“To live is so startling it leaves little time for anything else.” Emily Dickinson
I live in Beijing, China. Wangjing, to be exact. It’s a subdistrict of the Chaoyang district inside the 4th Ring Road on the North East side. Home to 70,000 South Korean expats, Wangjing has been dubbed “Koreatown.” Wangjing means a “view of Beijing.” The photo at the top of this is my particular view of the city. I’m aware of the typo and when/if I get that corrected I’ll upload that copy dated in the correct millennium.
It’s been a month and I’m remiss. Forgive. It is the winter. And as you see, there’s pollution. Copious amounts of pollution.
About 2 weeks after arriving in Beijing we moved into our apartment here in Wangjing. We live in a rather nice hi-rise apartment with close to Western amenities complete with a Western toilet. And a separate bath/shower unit. That is a score. Our kitchen does not have an oven. As it happens, both Aly and I are home cooks. The lack of an oven has stifled our culinary desires but such is life. This is an adventure, after all. And you’d be surprised at what a $30 toaster oven can accomplish.
One fine afternoon (a Monday to be certain) shortly after moving in, I was reading in our lovely modern living room on our what was once white sofa (remember pollution) with our windows open enjoying the somewhat fresh (polluted) autumnal air. I was reading Into Thin Air by John Krakauer. That memory is rather distinct as the book sparked both the happy excitement of planning a tour of Mt. Everest base camp, I’m just a short flight away from Tibet after all, and the vexatious feelings that my own particular obstacles may not permit. (It is my daily work to not be cross at my own physical self. Who am I to be discontented? These are the lungs I was given and these are the blood cells I was allotted. Judgement of my abilities is other people’s business. I must leave them to it).
Anyway, I digress as I’m oft to do. Back to Wangjing, our apartment, the dirty sofa, a brilliant read, and the windows. Open windows on the 17th floor. Well, really the 14th floor but labelled the 17th due to the cultural importance concerning auspicious numbers and other superstitions. Open windows on a lovely fall afternoon, almost twilight, and I heard a noise. A man moaned. Or did he scream? And then shortly after two large bangs. Gun shots. No, that’s the Měiguó rén thinking. A Houstonian, even. There are no guns in the hands of the people, here. It must have been construction noise. Or some such other explosion. Something else. Something in the distance. There are so many mysteries in China and the book was heating up in my hands. Eight climbers died in 1996 during a fluke storm on Everest. Krakauer’s account is riveting and highly criticized. I absolutely recommend his book. The difficulty in acquiring books written in the English language has presented another Great Wall for me, but at the first available opportunity I will be reading Anatoli Boukreev’s account of the same ascent, The Climb.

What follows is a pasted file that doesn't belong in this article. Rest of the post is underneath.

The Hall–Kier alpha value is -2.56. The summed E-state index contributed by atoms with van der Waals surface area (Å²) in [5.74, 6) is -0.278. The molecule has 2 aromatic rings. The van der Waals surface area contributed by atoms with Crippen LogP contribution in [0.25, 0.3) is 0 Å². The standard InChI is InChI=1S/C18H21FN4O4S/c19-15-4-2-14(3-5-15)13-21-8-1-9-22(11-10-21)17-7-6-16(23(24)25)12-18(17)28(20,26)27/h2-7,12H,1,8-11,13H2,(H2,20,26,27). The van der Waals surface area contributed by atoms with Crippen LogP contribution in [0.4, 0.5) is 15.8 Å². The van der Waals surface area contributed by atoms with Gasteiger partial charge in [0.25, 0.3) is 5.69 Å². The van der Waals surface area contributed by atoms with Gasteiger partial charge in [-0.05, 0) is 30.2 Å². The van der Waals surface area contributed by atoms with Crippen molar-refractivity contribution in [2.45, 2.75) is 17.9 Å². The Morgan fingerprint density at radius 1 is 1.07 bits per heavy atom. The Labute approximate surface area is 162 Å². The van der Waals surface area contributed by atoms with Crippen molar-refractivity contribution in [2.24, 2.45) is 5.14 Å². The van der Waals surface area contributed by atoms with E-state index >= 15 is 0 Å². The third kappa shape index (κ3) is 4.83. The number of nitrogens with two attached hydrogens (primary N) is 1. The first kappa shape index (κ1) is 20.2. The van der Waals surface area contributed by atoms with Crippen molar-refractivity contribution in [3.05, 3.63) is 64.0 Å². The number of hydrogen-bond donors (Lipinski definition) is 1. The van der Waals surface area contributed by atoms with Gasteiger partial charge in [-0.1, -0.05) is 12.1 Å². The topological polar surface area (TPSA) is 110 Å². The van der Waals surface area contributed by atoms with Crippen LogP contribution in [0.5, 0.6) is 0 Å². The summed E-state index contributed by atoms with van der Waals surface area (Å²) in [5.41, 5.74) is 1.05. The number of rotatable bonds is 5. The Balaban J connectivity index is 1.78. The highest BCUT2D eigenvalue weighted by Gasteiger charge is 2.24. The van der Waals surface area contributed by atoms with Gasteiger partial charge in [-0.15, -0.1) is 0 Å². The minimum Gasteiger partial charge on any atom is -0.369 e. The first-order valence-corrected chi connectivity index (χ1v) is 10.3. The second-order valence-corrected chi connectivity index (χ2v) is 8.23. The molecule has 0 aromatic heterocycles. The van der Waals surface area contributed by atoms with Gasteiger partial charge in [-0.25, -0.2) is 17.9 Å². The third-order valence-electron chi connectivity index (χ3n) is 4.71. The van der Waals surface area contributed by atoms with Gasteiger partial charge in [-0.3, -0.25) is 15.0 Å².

An hour or so later, Aly arrived home from work. Looking slightly, but not overly, disturbed she reported a dead man lying near the pavement. “I didn’t see any blood or anything. I don’t know maybe he’s not dead. But there’s policemen all around and he’s really still. His body is in a weird position. He’s in the grass kind of near the sidewalk.”
Where did he go–is he hanging in that murky layer in the Beijing skies? A lacy ether that rose out of his pores or some crack from the fall? I walk out of my building, each and every day, past ayi digging in the recycling bin for loot, past the children, past the dogs, past the little family of cats, past the cages of birds out for “fresh air,” and past the imaginary indentation on the ground where a strange man jumped to his death and pressed the earth deep. And permanent. And I think about him.